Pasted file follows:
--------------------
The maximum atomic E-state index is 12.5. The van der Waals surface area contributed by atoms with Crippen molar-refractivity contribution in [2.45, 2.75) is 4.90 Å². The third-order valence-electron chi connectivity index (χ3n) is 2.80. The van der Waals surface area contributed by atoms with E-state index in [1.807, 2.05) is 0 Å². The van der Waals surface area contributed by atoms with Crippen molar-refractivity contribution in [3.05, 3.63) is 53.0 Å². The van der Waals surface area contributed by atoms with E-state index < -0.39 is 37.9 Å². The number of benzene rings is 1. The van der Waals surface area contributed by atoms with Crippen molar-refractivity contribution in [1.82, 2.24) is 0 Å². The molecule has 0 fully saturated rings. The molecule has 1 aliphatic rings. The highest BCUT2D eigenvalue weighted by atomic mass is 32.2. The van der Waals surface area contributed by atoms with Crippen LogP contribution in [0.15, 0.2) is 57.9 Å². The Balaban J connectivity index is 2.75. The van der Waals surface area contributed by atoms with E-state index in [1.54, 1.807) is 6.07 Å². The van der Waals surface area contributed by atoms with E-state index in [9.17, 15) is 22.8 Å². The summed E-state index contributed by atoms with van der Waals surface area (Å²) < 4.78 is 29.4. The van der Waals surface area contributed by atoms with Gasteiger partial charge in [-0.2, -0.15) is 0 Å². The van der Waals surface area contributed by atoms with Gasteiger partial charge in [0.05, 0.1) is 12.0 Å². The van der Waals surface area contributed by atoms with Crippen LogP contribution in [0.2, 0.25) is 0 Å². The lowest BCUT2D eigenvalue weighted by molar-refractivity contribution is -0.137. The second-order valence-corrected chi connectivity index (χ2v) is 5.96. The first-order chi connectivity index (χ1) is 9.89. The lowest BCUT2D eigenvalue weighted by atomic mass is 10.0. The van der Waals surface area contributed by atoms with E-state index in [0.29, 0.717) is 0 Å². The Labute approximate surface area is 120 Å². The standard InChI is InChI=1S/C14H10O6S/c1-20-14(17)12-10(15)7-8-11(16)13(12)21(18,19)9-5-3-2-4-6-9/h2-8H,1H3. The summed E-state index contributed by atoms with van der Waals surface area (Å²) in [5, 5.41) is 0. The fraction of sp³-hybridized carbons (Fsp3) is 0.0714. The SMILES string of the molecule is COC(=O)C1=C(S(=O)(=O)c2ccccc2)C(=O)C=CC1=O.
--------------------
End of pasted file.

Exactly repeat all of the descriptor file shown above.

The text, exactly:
The maximum atomic E-state index is 12.5. The van der Waals surface area contributed by atoms with Crippen molar-refractivity contribution in [2.45, 2.75) is 4.90 Å². The third-order valence-electron chi connectivity index (χ3n) is 2.80. The van der Waals surface area contributed by atoms with E-state index in [1.807, 2.05) is 0 Å². The van der Waals surface area contributed by atoms with Crippen molar-refractivity contribution in [3.05, 3.63) is 53.0 Å². The van der Waals surface area contributed by atoms with E-state index < -0.39 is 37.9 Å². The number of benzene rings is 1. The van der Waals surface area contributed by atoms with Crippen molar-refractivity contribution in [1.82, 2.24) is 0 Å². The molecule has 0 fully saturated rings. The molecule has 1 aliphatic rings. The highest BCUT2D eigenvalue weighted by atomic mass is 32.2. The van der Waals surface area contributed by atoms with Crippen LogP contribution in [0.15, 0.2) is 57.9 Å². The Balaban J connectivity index is 2.75. The van der Waals surface area contributed by atoms with E-state index in [1.54, 1.807) is 6.07 Å². The van der Waals surface area contributed by atoms with E-state index in [9.17, 15) is 22.8 Å². The summed E-state index contributed by atoms with van der Waals surface area (Å²) < 4.78 is 29.4. The van der Waals surface area contributed by atoms with Gasteiger partial charge in [-0.2, -0.15) is 0 Å². The van der Waals surface area contributed by atoms with Gasteiger partial charge in [0.05, 0.1) is 12.0 Å². The van der Waals surface area contributed by atoms with Crippen LogP contribution in [0.2, 0.25) is 0 Å². The lowest BCUT2D eigenvalue weighted by molar-refractivity contribution is -0.137. The second-order valence-corrected chi connectivity index (χ2v) is 5.96. The first-order chi connectivity index (χ1) is 9.89. The lowest BCUT2D eigenvalue weighted by atomic mass is 10.0. The van der Waals surface area contributed by atoms with E-state index in [0.29, 0.717) is 0 Å². The Labute approximate surface area is 120 Å². The standard InChI is InChI=1S/C14H10O6S/c1-20-14(17)12-10(15)7-8-11(16)13(12)21(18,19)9-5-3-2-4-6-9/h2-8H,1H3. The summed E-state index contributed by atoms with van der Waals surface area (Å²) in [5, 5.41) is 0. The fraction of sp³-hybridized carbons (Fsp3) is 0.0714. The SMILES string of the molecule is COC(=O)C1=C(S(=O)(=O)c2ccccc2)C(=O)C=CC1=O.